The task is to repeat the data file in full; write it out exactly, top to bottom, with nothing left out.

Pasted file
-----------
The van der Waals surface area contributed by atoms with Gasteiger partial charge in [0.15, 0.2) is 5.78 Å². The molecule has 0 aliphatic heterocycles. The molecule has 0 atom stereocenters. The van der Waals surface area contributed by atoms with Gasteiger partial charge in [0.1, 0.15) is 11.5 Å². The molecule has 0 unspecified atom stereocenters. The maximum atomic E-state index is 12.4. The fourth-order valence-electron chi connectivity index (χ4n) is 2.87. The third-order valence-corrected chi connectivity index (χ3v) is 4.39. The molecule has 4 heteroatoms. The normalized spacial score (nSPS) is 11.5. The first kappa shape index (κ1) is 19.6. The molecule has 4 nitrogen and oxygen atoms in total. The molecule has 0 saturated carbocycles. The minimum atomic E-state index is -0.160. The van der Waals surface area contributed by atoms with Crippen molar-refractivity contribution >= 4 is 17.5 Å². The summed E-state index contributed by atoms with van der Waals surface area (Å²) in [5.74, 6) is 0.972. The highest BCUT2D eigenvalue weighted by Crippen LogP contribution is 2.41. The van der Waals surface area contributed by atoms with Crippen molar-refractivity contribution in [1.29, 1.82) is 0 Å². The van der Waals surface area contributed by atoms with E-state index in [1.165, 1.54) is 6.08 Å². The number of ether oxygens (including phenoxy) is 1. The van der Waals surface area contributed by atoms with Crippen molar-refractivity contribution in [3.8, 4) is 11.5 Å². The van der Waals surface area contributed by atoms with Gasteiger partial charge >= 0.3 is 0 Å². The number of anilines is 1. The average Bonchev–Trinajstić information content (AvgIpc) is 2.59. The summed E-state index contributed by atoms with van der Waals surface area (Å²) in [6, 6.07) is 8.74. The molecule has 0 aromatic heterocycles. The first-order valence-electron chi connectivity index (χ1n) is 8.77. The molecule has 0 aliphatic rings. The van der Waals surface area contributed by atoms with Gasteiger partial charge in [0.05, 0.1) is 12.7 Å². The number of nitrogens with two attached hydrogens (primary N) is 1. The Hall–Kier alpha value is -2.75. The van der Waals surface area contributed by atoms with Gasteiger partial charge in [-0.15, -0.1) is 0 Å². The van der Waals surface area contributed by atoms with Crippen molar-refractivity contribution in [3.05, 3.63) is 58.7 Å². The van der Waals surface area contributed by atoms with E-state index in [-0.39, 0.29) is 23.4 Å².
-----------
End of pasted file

The van der Waals surface area contributed by atoms with Gasteiger partial charge in [0.15, 0.2) is 5.78 Å². The molecule has 0 aliphatic heterocycles. The molecule has 0 atom stereocenters. The van der Waals surface area contributed by atoms with Gasteiger partial charge in [0.1, 0.15) is 11.5 Å². The molecule has 0 unspecified atom stereocenters. The maximum atomic E-state index is 12.4. The fourth-order valence-electron chi connectivity index (χ4n) is 2.87. The third-order valence-corrected chi connectivity index (χ3v) is 4.39. The molecule has 4 heteroatoms. The normalized spacial score (nSPS) is 11.5. The first kappa shape index (κ1) is 19.6. The molecule has 4 nitrogen and oxygen atoms in total. The molecule has 0 saturated carbocycles. The minimum atomic E-state index is -0.160. The van der Waals surface area contributed by atoms with Crippen molar-refractivity contribution >= 4 is 17.5 Å². The summed E-state index contributed by atoms with van der Waals surface area (Å²) in [5.74, 6) is 0.972. The highest BCUT2D eigenvalue weighted by Crippen LogP contribution is 2.41. The van der Waals surface area contributed by atoms with Crippen molar-refractivity contribution in [1.29, 1.82) is 0 Å². The van der Waals surface area contributed by atoms with E-state index in [1.165, 1.54) is 6.08 Å². The number of ether oxygens (including phenoxy) is 1. The van der Waals surface area contributed by atoms with Crippen molar-refractivity contribution in [3.8, 4) is 11.5 Å². The van der Waals surface area contributed by atoms with Gasteiger partial charge >= 0.3 is 0 Å². The number of anilines is 1. The average Bonchev–Trinajstić information content (AvgIpc) is 2.59. The summed E-state index contributed by atoms with van der Waals surface area (Å²) in [6, 6.07) is 8.74. The molecule has 0 aromatic heterocycles. The first-order valence-electron chi connectivity index (χ1n) is 8.77. The molecule has 0 aliphatic rings. The van der Waals surface area contributed by atoms with Gasteiger partial charge in [0.05, 0.1) is 12.7 Å². The number of nitrogens with two attached hydrogens (primary N) is 1. The Hall–Kier alpha value is -2.75. The van der Waals surface area contributed by atoms with Gasteiger partial charge in [-0.15, -0.1) is 0 Å². The van der Waals surface area contributed by atoms with Crippen molar-refractivity contribution in [3.05, 3.63) is 58.7 Å². The van der Waals surface area contributed by atoms with E-state index in [-0.39, 0.29) is 23.4 Å².